Any day now, your high school senior should be finding out which college he or she has been accepted to. Hopefully, there will be several great schools to choose from. In this Tech Minute, CNET's Kara Tsuboi provides some handy tech resources to aid your family in making this big decision.
The handset maker adds new college colors, accents, and flashy cases to help you achieve that favorite team theme.
A professor of art and animation posts a picture of his young daughter doing yoga in a T-shirt that reads: "I will take what is mine with fire and blood." This is taken as a security threat.
College students who want to get a handle on their busy schedules should download this app to make sure they're always on time and know what's coming up.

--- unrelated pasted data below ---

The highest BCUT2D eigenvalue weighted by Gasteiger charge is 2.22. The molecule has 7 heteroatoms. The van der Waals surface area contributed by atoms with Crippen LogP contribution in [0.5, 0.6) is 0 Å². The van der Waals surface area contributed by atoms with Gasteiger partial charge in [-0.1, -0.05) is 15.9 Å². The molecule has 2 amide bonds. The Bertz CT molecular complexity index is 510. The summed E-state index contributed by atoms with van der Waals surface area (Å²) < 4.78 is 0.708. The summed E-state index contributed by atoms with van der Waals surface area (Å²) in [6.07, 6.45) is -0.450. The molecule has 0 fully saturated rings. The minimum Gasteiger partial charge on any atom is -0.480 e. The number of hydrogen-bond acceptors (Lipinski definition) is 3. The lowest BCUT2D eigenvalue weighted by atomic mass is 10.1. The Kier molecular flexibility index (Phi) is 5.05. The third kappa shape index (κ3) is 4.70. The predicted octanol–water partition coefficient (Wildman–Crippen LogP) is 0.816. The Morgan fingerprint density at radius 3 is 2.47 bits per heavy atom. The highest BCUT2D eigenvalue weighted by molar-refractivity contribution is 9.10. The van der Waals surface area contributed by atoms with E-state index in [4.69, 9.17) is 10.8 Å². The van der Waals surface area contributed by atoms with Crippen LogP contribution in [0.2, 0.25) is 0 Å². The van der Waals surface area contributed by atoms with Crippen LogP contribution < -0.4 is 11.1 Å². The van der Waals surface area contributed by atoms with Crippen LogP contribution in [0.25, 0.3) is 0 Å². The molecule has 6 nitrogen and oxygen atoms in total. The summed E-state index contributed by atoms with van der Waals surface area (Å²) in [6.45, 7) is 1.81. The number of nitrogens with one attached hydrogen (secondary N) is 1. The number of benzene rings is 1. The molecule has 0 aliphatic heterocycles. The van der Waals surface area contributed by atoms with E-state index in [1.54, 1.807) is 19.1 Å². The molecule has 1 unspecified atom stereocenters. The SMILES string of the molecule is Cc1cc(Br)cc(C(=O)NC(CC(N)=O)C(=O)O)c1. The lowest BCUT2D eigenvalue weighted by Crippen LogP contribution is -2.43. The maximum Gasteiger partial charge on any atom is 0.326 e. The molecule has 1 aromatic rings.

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With a lowered age requirement, LinkedIn hopes to welcome more teens. Its university pages aim to provide prospective students with info on how they're connected to a school and suggestions on how to achieve career goals.
Social-networking sites can help us reconnect with friends and find new jobs, but they're also proving to be a powerful tool for college applicants. CNET's Sumi Das explains how LinkedIn is helping future undergrads research prospective schools and connect with admissions departments.
iStudiez Pro has an intuitive interface for viewing your school schedule, courses, and professors at a glance.
The college football season is just around the corner, and now you can add your favorite team to Google Now.
Rather than invest in a company or product, why not invest in a person? Founders of Palo Alto-based Upstart have come up with a system where backers fund people based on their potential.
In this tough job market, one Silicon Valley startup wants to give recent graduates money so they're not looking for jobs, instead they're creating jobs. As CNET's Sumi Das explains, the idea behind Upstart.com is for investors to invest in a person instead of a company.